Large whole wheat sourdough

Large Whole Wheat Sourdough

My current mission is to figure out how to make a whole grain sourdough that doesn’t flatten out so much. Come to think of it, this has been my on-and-off-again mission since I began baking bread with 100% freshly-milled wheat…

Process notes

Followed the formula I found on the Azelia’s Kitchen blog:

  • 500 gm flour, med-fine grind hard white wheat (unsifted)
  • 200 gm levain
  • 290 gm water + about 100 gm more
  • 10 gm salt

Day 1

5:30 p.m.: Mix flour, levain, and water. Autolyse 1 hour. Add salt and fold in bowl. Fold 2 more times, 45-min to 1-hr intervals.

8:30 p.m.: Shape dough into boule and place on lined baking sheet. Cover with plastic and refrigerate.

Day 2

7:00 a.m.: Dough was rather flat, so I reshaped it into an oval and covered to rest.

9:40 a.m.: Preheated oven to 430° convection and placed metal pan on bottom rack. Turned dough into a gratin dish that had been sprayed and coated with coarse wheat to prevent sticking.

10:25 a.m.: Poured 2 pints water into metal tray.

10:40 a.m.: Placed dough (in dish) in oven. Bake 35 min. then remove pan and finish on stone for 10 more minutes. Internal temp. 208°. Cooled 90 min.


The flattening of the dough has me frustrated but I’m trying not to let it get to me too much because the bread does taste really good. This loaf tastes wheatier than the sourdough ciabatta, which is interesting. It had an almost buttery smell while baking which was wonderful, and the crumb is rather tender and moist which I like.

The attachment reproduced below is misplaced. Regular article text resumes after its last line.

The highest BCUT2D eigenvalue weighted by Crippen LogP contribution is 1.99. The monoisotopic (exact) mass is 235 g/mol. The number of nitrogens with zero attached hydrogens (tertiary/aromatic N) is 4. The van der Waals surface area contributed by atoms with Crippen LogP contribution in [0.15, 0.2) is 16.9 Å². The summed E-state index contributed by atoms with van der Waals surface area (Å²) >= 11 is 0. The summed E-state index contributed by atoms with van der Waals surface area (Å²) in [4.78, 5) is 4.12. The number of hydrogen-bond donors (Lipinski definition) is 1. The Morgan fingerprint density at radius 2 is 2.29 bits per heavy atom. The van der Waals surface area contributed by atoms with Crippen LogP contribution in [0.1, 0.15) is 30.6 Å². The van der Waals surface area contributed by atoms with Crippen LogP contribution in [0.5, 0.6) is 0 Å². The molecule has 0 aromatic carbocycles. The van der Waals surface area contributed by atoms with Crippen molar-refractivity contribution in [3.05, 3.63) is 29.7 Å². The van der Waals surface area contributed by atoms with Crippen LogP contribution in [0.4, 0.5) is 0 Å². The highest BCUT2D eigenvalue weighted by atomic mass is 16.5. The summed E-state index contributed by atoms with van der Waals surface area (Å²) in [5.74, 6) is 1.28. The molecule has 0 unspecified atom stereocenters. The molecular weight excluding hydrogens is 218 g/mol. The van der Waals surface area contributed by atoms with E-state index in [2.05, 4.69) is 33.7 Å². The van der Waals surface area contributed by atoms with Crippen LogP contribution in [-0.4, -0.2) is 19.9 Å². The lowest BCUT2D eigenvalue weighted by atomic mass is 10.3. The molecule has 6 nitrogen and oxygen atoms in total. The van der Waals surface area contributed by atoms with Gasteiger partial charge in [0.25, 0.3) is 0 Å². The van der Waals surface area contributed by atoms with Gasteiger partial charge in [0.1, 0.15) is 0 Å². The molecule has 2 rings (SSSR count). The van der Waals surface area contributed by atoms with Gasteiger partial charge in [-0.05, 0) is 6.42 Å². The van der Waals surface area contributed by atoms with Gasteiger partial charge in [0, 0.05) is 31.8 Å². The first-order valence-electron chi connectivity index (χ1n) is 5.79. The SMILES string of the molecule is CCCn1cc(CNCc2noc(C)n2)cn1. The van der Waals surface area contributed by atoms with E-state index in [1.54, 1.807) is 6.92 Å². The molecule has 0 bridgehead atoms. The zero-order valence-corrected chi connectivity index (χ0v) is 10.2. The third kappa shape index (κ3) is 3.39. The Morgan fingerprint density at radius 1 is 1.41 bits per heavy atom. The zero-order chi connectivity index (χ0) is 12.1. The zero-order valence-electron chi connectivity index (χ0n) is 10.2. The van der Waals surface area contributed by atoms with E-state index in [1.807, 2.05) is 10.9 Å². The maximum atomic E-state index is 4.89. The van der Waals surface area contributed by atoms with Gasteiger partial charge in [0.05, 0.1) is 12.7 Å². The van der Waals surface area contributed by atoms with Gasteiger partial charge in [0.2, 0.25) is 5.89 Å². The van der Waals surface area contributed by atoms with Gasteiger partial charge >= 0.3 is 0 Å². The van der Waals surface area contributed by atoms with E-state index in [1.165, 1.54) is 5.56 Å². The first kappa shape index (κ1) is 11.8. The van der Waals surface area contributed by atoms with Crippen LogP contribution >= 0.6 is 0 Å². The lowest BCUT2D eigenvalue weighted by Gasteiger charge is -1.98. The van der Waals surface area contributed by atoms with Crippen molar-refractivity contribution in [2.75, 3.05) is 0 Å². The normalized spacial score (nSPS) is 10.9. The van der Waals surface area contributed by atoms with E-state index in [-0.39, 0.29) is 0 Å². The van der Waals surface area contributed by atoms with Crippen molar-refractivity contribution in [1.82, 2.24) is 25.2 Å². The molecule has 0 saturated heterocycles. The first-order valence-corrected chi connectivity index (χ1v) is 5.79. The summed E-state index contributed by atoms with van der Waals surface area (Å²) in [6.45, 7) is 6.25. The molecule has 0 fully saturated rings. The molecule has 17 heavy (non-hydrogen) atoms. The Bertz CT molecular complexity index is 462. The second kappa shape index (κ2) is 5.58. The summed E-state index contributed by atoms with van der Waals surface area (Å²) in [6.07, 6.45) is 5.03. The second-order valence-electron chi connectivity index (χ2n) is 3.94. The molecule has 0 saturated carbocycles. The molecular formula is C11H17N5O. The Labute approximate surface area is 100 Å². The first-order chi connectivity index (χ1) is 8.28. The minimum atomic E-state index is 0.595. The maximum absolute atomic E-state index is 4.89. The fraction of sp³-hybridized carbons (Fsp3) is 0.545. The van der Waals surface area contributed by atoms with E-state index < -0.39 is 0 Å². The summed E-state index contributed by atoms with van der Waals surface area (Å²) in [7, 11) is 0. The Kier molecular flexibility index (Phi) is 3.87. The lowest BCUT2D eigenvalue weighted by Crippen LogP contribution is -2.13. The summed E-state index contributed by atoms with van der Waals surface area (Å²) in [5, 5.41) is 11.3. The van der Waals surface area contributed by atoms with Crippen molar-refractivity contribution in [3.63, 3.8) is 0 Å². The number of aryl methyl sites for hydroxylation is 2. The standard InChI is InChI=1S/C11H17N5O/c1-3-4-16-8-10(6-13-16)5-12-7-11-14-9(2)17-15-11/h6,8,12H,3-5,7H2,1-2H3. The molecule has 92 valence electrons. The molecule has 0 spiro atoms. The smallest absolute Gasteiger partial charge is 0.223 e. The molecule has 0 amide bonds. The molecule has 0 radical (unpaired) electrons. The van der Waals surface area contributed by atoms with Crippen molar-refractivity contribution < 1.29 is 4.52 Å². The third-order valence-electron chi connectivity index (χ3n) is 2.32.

Once again, scoring got me nothing. I keep following the instructions to score before baking and it’s always a flop. I need to trust my gut and skip the scoring.

While researching some solutions to the flat dough issue, I found a recipe for 100 Percent Whole Wheat Sourdough Bread that detailed how to achieve a light and fluffy whole wheat sourdough bread. It referenced the Loaf for Learning from The Laurel’s Kitchen Bread Book (which I own) and reminded me of how effective the long kneading time is for whole grain flour. I had gotten swept up in the gentle stretch & folds technique, which may not actually work all that well for my flour and goals. I’m excited to revisit this long kneading cycle which served me well for sandwich loaves and use the sourdough adaptation in the post. I want to try the hearth baking method with this formula as well.